The cute Border Terrier is a rugged and tough breed of dog. They make affectionate and low-maintenance companions for people, and they are known for getting along well with other dogs. As adults they weigh between 11.5 and 15.5 pounds, growing up to 15 inches tall. This breed makes a popular lapdog.
In this article, we will help you decide whether this small but personality-packed puppy is the right choice for you and your family.
What’s in This Guide
Breed at a Glance
- Popularity: Top 20 in the UK, top 100 in the US
- Purpose: Fox hunting originally
- Weight: 11.5-15.5 pounds
- Temperament: Friendly, tough and trainable
Follow the links below to quickly find information about health, temperament and other important details about the Border Terrier.
Border Terrier Breed Review:
- History and original purpose
- Fun Facts
- Border Terrier appearance
- Personality and temperament
- Training and exercising
- Border Terrier health and care
- Do they make good family pets
- Rescuing an adult Border Terrier
- Finding a Border Terrier puppy
- Raising a puppy
- Popular breed mixes
- Products and accessories
History and Original Purpose
These dogs originated along the border between Scotland and England. At one time they were known as Coquetdale or Redesdale/Reedwater Terriers. The name was standardized to Border Terrier in the late 1800s.
Terrier means “of the earth” which is quite fitting for this group of dogs. The terrier group includes a range of breeds. Most were originally bred for working underground for vermin control purposes.
Border Terriers were, and still are in places, used for pest control. They were originally used to defend against hill foxes that preyed on sheep in the borderlands. They would bolt foxes or hold them so their handlers could dig them out.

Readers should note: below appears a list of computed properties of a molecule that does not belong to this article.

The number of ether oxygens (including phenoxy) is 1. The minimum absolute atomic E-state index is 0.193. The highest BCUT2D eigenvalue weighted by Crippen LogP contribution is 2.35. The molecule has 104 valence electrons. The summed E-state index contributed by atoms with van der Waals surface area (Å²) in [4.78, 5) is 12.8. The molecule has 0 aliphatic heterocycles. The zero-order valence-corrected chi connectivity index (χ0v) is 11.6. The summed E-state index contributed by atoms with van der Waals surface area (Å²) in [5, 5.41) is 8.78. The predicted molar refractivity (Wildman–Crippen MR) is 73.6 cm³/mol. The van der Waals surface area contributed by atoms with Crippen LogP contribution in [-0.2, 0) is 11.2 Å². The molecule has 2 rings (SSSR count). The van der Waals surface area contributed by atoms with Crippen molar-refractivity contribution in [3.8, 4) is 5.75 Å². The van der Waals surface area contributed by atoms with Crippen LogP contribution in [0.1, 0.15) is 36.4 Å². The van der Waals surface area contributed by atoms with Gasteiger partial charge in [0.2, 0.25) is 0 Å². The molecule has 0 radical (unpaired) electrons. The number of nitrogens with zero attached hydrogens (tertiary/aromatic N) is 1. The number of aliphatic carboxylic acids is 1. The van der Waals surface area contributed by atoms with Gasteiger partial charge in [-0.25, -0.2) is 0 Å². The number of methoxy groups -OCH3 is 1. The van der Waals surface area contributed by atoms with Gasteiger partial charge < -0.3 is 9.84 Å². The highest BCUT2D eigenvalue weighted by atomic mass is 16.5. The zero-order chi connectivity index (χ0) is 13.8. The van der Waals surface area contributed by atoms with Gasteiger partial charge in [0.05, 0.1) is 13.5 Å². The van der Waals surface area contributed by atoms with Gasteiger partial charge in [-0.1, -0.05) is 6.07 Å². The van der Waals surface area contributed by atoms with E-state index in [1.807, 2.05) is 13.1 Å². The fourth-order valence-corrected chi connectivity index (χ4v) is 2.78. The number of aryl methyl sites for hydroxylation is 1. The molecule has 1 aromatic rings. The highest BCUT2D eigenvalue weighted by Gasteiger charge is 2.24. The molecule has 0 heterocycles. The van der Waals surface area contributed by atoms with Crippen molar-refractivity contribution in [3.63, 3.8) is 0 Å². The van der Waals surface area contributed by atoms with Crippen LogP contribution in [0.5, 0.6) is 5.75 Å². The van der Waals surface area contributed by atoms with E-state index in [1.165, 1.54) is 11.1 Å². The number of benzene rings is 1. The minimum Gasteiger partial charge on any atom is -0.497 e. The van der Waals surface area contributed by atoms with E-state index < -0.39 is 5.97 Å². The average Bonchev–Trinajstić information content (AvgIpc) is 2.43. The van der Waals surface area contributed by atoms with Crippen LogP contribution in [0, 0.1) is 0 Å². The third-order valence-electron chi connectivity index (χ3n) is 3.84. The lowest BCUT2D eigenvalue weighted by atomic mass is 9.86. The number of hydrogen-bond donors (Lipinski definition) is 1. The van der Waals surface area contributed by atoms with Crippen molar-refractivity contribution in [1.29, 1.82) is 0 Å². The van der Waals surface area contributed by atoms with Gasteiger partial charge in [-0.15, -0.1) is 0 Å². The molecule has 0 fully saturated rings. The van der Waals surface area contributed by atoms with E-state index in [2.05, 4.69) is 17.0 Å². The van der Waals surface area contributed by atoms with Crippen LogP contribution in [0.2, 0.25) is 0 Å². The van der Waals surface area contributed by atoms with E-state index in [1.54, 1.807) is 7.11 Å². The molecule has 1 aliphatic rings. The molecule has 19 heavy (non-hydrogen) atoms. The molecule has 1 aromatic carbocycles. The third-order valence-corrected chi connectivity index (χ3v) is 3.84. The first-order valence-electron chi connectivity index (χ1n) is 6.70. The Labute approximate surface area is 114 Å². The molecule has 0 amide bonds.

In 1920, the Kennel Club officially recognized the Border Terrier breed in the UK. The breed was recognized by the American Kennel Club just ten years later.
Fun Facts about Border Terriers
A Border Terrier, named Owney, was an unofficial mascot for the US Postal Service from 1888-1897. He liked to sleep on mailbags and traveled with them around the country.
Owney was featured on a commemorative stamp in 2011. His preserved body is on display at the Smithsonian in Washington DC.
Border Terrier Appearance
The Border Terrier is a small but nicely proportioned dog. However, he has longer legs than other terriers his size. Their head is often described as otter-like, making them easy to distinguish from other small terriers.
Their tails are moderate in length, straight, thick at the base and tapered toward the tip.
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Their V-shaped ears tip forwards onto their cheeks.
Their coat is wiry and coarse to the touch due to their weather resistant outer coat. However, the undercoat is soft and helps keep them warm, dry and clean.
Border Terrier Colors
Border Terriers come in a range of brown, gray and red tones. The American Kennel Club and Kennel Club officially recognize only the following colors as standard for the breed:
- Blue and Tan
- Grizzle and Tan
Other combinations of those colors exist and are considered non-standard. All Border Terriers have black points marking their faces and extremities. Overall this breed is a healthy-looking dog, with a balanced and natural appearance.
Border Terrier Temperament
The Border Terrier is a tough little dog. He enjoys hunting, chasing and playing. But he also likes to cuddle up next to you on the sofa at the end of a busy day.
Known to be friendly and affectionate, the breed is intelligent and eager to please and therefore easy to train. However, they are also very independent. That independence means that they are not unfailingly obedient. If that’s what you want, a Border Terrier may not be the dog for you.
Although now primarily kept as companion animals, their hunting and chasing instincts remain. They should not be off-leash unless in a securely fenced area. They get along well with other dogs but may aggressively chase any other animals they see.
Training and Exercising Your Border Terrier
The low-maintenance Border Terrier makes a wonderful pet, but training is important.In fact, the independent streak of this little dynamo makes training critical for a healthy dog and a happy owner.